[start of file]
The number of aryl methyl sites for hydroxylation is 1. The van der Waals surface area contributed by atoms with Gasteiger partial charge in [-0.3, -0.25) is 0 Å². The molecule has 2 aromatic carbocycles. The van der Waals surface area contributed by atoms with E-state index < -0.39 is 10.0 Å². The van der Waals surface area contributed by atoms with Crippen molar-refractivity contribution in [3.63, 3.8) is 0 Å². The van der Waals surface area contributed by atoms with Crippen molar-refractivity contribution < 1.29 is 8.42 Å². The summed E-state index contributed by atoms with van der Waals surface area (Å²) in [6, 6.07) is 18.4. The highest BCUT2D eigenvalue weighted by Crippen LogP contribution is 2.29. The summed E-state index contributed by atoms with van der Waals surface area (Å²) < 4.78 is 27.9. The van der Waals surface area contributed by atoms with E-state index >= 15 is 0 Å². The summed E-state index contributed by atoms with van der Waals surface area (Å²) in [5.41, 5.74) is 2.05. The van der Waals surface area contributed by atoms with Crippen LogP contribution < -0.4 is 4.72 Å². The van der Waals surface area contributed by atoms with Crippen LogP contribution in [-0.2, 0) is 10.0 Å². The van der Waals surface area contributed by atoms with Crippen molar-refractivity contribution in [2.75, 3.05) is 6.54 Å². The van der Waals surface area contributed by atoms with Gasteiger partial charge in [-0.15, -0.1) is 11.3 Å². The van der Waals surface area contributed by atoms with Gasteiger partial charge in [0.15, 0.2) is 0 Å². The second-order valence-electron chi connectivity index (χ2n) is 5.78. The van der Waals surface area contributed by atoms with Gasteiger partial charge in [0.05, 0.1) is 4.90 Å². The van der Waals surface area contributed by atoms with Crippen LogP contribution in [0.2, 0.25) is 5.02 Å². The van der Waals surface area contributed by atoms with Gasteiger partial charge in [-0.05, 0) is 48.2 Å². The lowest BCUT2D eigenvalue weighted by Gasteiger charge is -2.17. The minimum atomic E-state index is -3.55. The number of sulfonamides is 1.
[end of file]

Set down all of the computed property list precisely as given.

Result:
The number of aryl methyl sites for hydroxylation is 1. The van der Waals surface area contributed by atoms with Gasteiger partial charge in [-0.3, -0.25) is 0 Å². The molecule has 2 aromatic carbocycles. The van der Waals surface area contributed by atoms with E-state index < -0.39 is 10.0 Å². The van der Waals surface area contributed by atoms with Crippen molar-refractivity contribution in [3.63, 3.8) is 0 Å². The van der Waals surface area contributed by atoms with Crippen molar-refractivity contribution < 1.29 is 8.42 Å². The summed E-state index contributed by atoms with van der Waals surface area (Å²) in [6, 6.07) is 18.4. The highest BCUT2D eigenvalue weighted by Crippen LogP contribution is 2.29. The summed E-state index contributed by atoms with van der Waals surface area (Å²) < 4.78 is 27.9. The van der Waals surface area contributed by atoms with E-state index >= 15 is 0 Å². The summed E-state index contributed by atoms with van der Waals surface area (Å²) in [5.41, 5.74) is 2.05. The van der Waals surface area contributed by atoms with Crippen LogP contribution < -0.4 is 4.72 Å². The van der Waals surface area contributed by atoms with Crippen LogP contribution in [-0.2, 0) is 10.0 Å². The van der Waals surface area contributed by atoms with Crippen molar-refractivity contribution in [2.75, 3.05) is 6.54 Å². The van der Waals surface area contributed by atoms with Gasteiger partial charge in [-0.15, -0.1) is 11.3 Å². The van der Waals surface area contributed by atoms with Gasteiger partial charge in [0.15, 0.2) is 0 Å². The second-order valence-electron chi connectivity index (χ2n) is 5.78. The van der Waals surface area contributed by atoms with Gasteiger partial charge in [0.05, 0.1) is 4.90 Å². The van der Waals surface area contributed by atoms with Crippen LogP contribution in [0.2, 0.25) is 5.02 Å². The van der Waals surface area contributed by atoms with Gasteiger partial charge in [-0.05, 0) is 48.2 Å². The lowest BCUT2D eigenvalue weighted by Gasteiger charge is -2.17. The minimum atomic E-state index is -3.55. The number of sulfonamides is 1.